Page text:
The way so many materialists talk about discoveries of science or the benefits people will receive from modern advancements away from religion, it’s like they miss the objective of doing hard work. Modern scientific advancements which make our lives more luxurious are nice, but they actually can work against us by catering to our basest pleasures and urges. Not a good devotion. It’s similar to the base idea that anyone who converts to Christianity, Islam or Buddhism will go to heaven or be reborn in a better place purely because they associate themselves with the religion (as opposed to doing the hard work of ritual and self-improvement). High-fallutin’ poppycock rubbish tomfoolery!

Advertisements

4 Responses to “Victim of Changes”

  1. cirellio Says:

    As usual, a very well-written and thought-provoking post. This one in particular gives me a lot to think on, considering what I’ve been yammering about on my site lately.

  2. parallelsidewalk Says:

    Good post, of course anything named after a Judas Priest song wins points right there. Two especially salient points;

    “However, religion is not identified as a “religion” or fantasy by those who originally practice it.”

    Holy shit yes. I didn’t realize until recently how almost everyone defines their religion as not being a religion. To Christians it’s a “relationship with Christ, not religion”; to Muslims it’s “din”, a word that in Arabic implies more of a way of life than organized religion; to Buddhists and Taoists (in the west, at least) it’s “philosophy”, not religion. Religion is always something unreal out there that everyone else follows.

    and

    “It’s similar to the base idea that anyone who converts to Christianity, Islam or Buddhism will go to heaven or be reborn in a better place purely because they associate themselves with the religion (as opposed to doing the hard work of ritual and self-improvement)”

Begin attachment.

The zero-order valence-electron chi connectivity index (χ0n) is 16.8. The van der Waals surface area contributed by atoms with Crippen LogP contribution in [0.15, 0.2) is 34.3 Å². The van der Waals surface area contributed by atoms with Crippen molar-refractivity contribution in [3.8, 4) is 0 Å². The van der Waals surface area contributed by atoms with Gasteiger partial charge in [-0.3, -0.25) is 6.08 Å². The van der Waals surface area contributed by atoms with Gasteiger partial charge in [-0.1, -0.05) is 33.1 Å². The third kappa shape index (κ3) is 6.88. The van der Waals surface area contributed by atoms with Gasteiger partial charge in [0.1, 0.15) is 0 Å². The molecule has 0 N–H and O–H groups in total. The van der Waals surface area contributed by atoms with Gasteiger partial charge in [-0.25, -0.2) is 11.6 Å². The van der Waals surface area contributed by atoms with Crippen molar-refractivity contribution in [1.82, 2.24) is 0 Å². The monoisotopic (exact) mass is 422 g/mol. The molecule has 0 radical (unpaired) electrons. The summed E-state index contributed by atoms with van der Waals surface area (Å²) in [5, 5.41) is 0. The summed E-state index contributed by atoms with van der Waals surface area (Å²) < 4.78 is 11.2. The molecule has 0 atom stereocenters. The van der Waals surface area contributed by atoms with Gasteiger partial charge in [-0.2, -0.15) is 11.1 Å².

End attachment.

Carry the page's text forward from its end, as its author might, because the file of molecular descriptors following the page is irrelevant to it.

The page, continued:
Yeah, for sure. I remember that Dogen mentioned that one head priest sold a ball of metal that was going to be part of a Buddha statue to feed a starving family. When the monks confronted him, he told them that yes, he had misappropriated something meant for the dharma and would be punished in hell for it, but it was still necessary to do it so he did and had no regrets. Dogen spoke approvingly of this. It’s a pretty atypical way of viewing it, but it makes sense to me.

  3. Good to hear people found this even remotely interesting.

    We’ll see if we can figure out a way to answer your blog meme, PS. I spent a long time trying to figure out who originally started it yesterday before giving up in exhausted despair. :-)

  4. Word. “Religion” is [i]work[/i].

Leave a Reply

Fill in your details below or click an icon to log in:

WordPress.com Logo

You are commenting using your WordPress.com account. Log Out / Change )

Twitter picture

You are commenting using your Twitter account. Log Out / Change )

Facebook photo

You are commenting using your Facebook account. Log Out / Change )

Google+ photo

You are commenting using your Google+ account. Log Out / Change )

Connecting to %s

%d bloggers like this: